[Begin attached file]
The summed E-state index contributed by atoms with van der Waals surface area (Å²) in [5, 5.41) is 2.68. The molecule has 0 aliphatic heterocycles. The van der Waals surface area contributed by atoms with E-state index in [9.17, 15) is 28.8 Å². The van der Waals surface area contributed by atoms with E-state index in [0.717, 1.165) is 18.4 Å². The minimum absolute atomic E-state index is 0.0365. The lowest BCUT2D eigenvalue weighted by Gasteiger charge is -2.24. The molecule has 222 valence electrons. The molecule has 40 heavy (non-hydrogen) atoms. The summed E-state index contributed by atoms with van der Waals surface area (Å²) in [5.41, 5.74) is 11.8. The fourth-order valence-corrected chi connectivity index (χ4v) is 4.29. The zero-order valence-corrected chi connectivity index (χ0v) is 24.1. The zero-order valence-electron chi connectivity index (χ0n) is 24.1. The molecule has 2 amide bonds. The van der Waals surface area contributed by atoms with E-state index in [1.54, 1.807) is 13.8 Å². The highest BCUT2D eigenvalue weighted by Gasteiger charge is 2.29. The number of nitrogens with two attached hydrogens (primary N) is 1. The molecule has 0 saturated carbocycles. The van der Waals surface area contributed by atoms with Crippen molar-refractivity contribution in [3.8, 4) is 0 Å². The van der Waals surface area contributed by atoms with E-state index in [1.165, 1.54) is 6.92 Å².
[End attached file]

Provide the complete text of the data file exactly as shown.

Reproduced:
The summed E-state index contributed by atoms with van der Waals surface area (Å²) in [5, 5.41) is 2.68. The molecule has 0 aliphatic heterocycles. The van der Waals surface area contributed by atoms with E-state index in [9.17, 15) is 28.8 Å². The van der Waals surface area contributed by atoms with E-state index in [0.717, 1.165) is 18.4 Å². The minimum absolute atomic E-state index is 0.0365. The lowest BCUT2D eigenvalue weighted by Gasteiger charge is -2.24. The molecule has 222 valence electrons. The molecule has 40 heavy (non-hydrogen) atoms. The summed E-state index contributed by atoms with van der Waals surface area (Å²) in [5.41, 5.74) is 11.8. The fourth-order valence-corrected chi connectivity index (χ4v) is 4.29. The zero-order valence-corrected chi connectivity index (χ0v) is 24.1. The zero-order valence-electron chi connectivity index (χ0n) is 24.1. The molecule has 2 amide bonds. The van der Waals surface area contributed by atoms with E-state index in [1.54, 1.807) is 13.8 Å². The highest BCUT2D eigenvalue weighted by Gasteiger charge is 2.29. The number of nitrogens with two attached hydrogens (primary N) is 1. The molecule has 0 saturated carbocycles. The van der Waals surface area contributed by atoms with Crippen molar-refractivity contribution in [3.8, 4) is 0 Å². The van der Waals surface area contributed by atoms with E-state index in [1.165, 1.54) is 6.92 Å².